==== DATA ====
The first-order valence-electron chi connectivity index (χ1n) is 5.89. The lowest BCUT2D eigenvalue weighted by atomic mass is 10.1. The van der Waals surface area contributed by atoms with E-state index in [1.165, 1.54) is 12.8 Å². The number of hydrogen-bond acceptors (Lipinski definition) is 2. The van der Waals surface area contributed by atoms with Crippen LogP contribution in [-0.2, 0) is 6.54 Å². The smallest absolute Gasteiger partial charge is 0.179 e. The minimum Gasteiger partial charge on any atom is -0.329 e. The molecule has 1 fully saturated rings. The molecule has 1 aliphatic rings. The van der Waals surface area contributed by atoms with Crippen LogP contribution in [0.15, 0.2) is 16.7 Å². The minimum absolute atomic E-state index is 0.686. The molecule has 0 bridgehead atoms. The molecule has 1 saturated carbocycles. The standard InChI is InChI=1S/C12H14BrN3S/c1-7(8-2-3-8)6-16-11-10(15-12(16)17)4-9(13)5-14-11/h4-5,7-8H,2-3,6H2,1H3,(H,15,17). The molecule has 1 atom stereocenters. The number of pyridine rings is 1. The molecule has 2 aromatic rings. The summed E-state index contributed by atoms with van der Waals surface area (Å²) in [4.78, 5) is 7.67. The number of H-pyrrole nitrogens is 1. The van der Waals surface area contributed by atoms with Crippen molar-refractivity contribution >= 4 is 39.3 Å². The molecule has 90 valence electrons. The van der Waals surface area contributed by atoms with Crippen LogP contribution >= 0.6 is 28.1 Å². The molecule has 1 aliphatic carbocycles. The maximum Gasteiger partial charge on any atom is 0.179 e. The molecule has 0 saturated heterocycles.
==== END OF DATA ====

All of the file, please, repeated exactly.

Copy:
The first-order valence-electron chi connectivity index (χ1n) is 5.89. The lowest BCUT2D eigenvalue weighted by atomic mass is 10.1. The van der Waals surface area contributed by atoms with E-state index in [1.165, 1.54) is 12.8 Å². The number of hydrogen-bond acceptors (Lipinski definition) is 2. The van der Waals surface area contributed by atoms with Crippen LogP contribution in [-0.2, 0) is 6.54 Å². The smallest absolute Gasteiger partial charge is 0.179 e. The minimum Gasteiger partial charge on any atom is -0.329 e. The molecule has 1 fully saturated rings. The molecule has 1 aliphatic rings. The van der Waals surface area contributed by atoms with Crippen LogP contribution in [0.15, 0.2) is 16.7 Å². The minimum absolute atomic E-state index is 0.686. The molecule has 0 bridgehead atoms. The molecule has 1 saturated carbocycles. The standard InChI is InChI=1S/C12H14BrN3S/c1-7(8-2-3-8)6-16-11-10(15-12(16)17)4-9(13)5-14-11/h4-5,7-8H,2-3,6H2,1H3,(H,15,17). The molecule has 1 atom stereocenters. The number of pyridine rings is 1. The molecule has 2 aromatic rings. The summed E-state index contributed by atoms with van der Waals surface area (Å²) in [4.78, 5) is 7.67. The number of H-pyrrole nitrogens is 1. The van der Waals surface area contributed by atoms with Crippen molar-refractivity contribution >= 4 is 39.3 Å². The molecule has 90 valence electrons. The van der Waals surface area contributed by atoms with Crippen LogP contribution >= 0.6 is 28.1 Å². The molecule has 1 aliphatic carbocycles. The maximum Gasteiger partial charge on any atom is 0.179 e. The molecule has 0 saturated heterocycles.